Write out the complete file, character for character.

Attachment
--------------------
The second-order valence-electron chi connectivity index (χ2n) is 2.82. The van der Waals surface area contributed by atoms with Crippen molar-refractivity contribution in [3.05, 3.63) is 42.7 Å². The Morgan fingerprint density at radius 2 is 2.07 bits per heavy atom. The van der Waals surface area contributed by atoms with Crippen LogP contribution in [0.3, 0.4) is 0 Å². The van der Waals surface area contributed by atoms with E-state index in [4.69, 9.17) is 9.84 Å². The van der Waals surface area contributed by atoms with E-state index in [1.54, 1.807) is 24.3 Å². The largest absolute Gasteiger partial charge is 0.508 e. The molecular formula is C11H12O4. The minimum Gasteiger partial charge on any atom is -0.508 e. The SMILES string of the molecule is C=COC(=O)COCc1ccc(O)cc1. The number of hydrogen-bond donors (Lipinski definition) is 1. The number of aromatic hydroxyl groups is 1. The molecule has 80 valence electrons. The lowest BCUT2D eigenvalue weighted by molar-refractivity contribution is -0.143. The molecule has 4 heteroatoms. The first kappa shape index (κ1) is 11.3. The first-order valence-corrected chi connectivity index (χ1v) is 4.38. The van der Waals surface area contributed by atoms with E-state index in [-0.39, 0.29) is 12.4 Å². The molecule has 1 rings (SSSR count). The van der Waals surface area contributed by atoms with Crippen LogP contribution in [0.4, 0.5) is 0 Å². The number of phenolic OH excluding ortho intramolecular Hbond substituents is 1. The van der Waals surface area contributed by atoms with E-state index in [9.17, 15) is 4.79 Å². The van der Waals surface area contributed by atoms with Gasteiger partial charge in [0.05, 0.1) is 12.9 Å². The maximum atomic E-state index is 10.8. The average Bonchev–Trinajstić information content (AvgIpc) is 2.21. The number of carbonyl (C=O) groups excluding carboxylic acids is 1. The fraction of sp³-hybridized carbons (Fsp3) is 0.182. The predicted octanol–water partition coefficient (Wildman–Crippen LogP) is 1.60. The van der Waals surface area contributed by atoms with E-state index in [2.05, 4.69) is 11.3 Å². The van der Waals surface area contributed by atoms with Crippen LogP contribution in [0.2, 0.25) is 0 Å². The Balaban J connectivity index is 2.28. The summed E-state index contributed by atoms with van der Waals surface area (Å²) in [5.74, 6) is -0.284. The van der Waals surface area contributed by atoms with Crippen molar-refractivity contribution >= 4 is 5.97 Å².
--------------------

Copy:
The second-order valence-electron chi connectivity index (χ2n) is 2.82. The van der Waals surface area contributed by atoms with Crippen molar-refractivity contribution in [3.05, 3.63) is 42.7 Å². The Morgan fingerprint density at radius 2 is 2.07 bits per heavy atom. The van der Waals surface area contributed by atoms with Crippen LogP contribution in [0.3, 0.4) is 0 Å². The van der Waals surface area contributed by atoms with E-state index in [4.69, 9.17) is 9.84 Å². The van der Waals surface area contributed by atoms with E-state index in [1.54, 1.807) is 24.3 Å². The largest absolute Gasteiger partial charge is 0.508 e. The molecular formula is C11H12O4. The minimum Gasteiger partial charge on any atom is -0.508 e. The SMILES string of the molecule is C=COC(=O)COCc1ccc(O)cc1. The number of hydrogen-bond donors (Lipinski definition) is 1. The number of aromatic hydroxyl groups is 1. The molecule has 80 valence electrons. The lowest BCUT2D eigenvalue weighted by molar-refractivity contribution is -0.143. The molecule has 4 heteroatoms. The first kappa shape index (κ1) is 11.3. The first-order valence-corrected chi connectivity index (χ1v) is 4.38. The van der Waals surface area contributed by atoms with E-state index in [-0.39, 0.29) is 12.4 Å². The molecule has 1 rings (SSSR count). The van der Waals surface area contributed by atoms with Crippen LogP contribution in [0.4, 0.5) is 0 Å². The number of phenolic OH excluding ortho intramolecular Hbond substituents is 1. The van der Waals surface area contributed by atoms with E-state index in [9.17, 15) is 4.79 Å². The van der Waals surface area contributed by atoms with Gasteiger partial charge in [0.05, 0.1) is 12.9 Å². The maximum atomic E-state index is 10.8. The average Bonchev–Trinajstić information content (AvgIpc) is 2.21. The number of carbonyl (C=O) groups excluding carboxylic acids is 1. The fraction of sp³-hybridized carbons (Fsp3) is 0.182. The predicted octanol–water partition coefficient (Wildman–Crippen LogP) is 1.60. The van der Waals surface area contributed by atoms with E-state index in [2.05, 4.69) is 11.3 Å². The van der Waals surface area contributed by atoms with Crippen LogP contribution in [0.2, 0.25) is 0 Å². The Balaban J connectivity index is 2.28. The summed E-state index contributed by atoms with van der Waals surface area (Å²) in [5.74, 6) is -0.284. The van der Waals surface area contributed by atoms with Crippen molar-refractivity contribution >= 4 is 5.97 Å².